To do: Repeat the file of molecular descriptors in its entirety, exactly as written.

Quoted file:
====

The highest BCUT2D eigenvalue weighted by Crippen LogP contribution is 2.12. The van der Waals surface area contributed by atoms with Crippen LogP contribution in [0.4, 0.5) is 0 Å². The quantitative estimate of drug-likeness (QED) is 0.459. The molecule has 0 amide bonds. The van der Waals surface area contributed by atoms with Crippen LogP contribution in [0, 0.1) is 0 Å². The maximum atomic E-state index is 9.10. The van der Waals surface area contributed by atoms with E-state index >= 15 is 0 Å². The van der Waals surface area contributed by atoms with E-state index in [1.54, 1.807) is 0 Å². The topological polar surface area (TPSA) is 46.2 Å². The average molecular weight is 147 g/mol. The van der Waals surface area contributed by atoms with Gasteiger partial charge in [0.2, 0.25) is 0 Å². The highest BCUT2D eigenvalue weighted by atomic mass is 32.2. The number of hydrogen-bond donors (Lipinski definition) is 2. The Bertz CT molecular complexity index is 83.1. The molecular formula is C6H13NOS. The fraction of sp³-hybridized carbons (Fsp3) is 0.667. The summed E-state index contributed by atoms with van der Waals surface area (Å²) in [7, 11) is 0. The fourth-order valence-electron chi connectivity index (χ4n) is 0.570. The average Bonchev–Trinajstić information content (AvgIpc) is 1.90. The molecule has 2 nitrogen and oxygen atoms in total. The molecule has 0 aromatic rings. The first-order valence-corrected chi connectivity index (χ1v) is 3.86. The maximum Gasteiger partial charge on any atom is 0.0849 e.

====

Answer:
The highest BCUT2D eigenvalue weighted by Crippen LogP contribution is 2.12. The van der Waals surface area contributed by atoms with Crippen LogP contribution in [0.4, 0.5) is 0 Å². The quantitative estimate of drug-likeness (QED) is 0.459. The molecule has 0 amide bonds. The van der Waals surface area contributed by atoms with Crippen LogP contribution in [0, 0.1) is 0 Å². The maximum atomic E-state index is 9.10. The van der Waals surface area contributed by atoms with E-state index >= 15 is 0 Å². The van der Waals surface area contributed by atoms with E-state index in [1.54, 1.807) is 0 Å². The topological polar surface area (TPSA) is 46.2 Å². The average molecular weight is 147 g/mol. The van der Waals surface area contributed by atoms with Gasteiger partial charge in [0.2, 0.25) is 0 Å². The highest BCUT2D eigenvalue weighted by atomic mass is 32.2. The number of hydrogen-bond donors (Lipinski definition) is 2. The Bertz CT molecular complexity index is 83.1. The molecular formula is C6H13NOS. The fraction of sp³-hybridized carbons (Fsp3) is 0.667. The summed E-state index contributed by atoms with van der Waals surface area (Å²) in [7, 11) is 0. The fourth-order valence-electron chi connectivity index (χ4n) is 0.570. The average Bonchev–Trinajstić information content (AvgIpc) is 1.90. The molecule has 2 nitrogen and oxygen atoms in total. The molecule has 0 aromatic rings. The first-order valence-corrected chi connectivity index (χ1v) is 3.86. The maximum Gasteiger partial charge on any atom is 0.0849 e.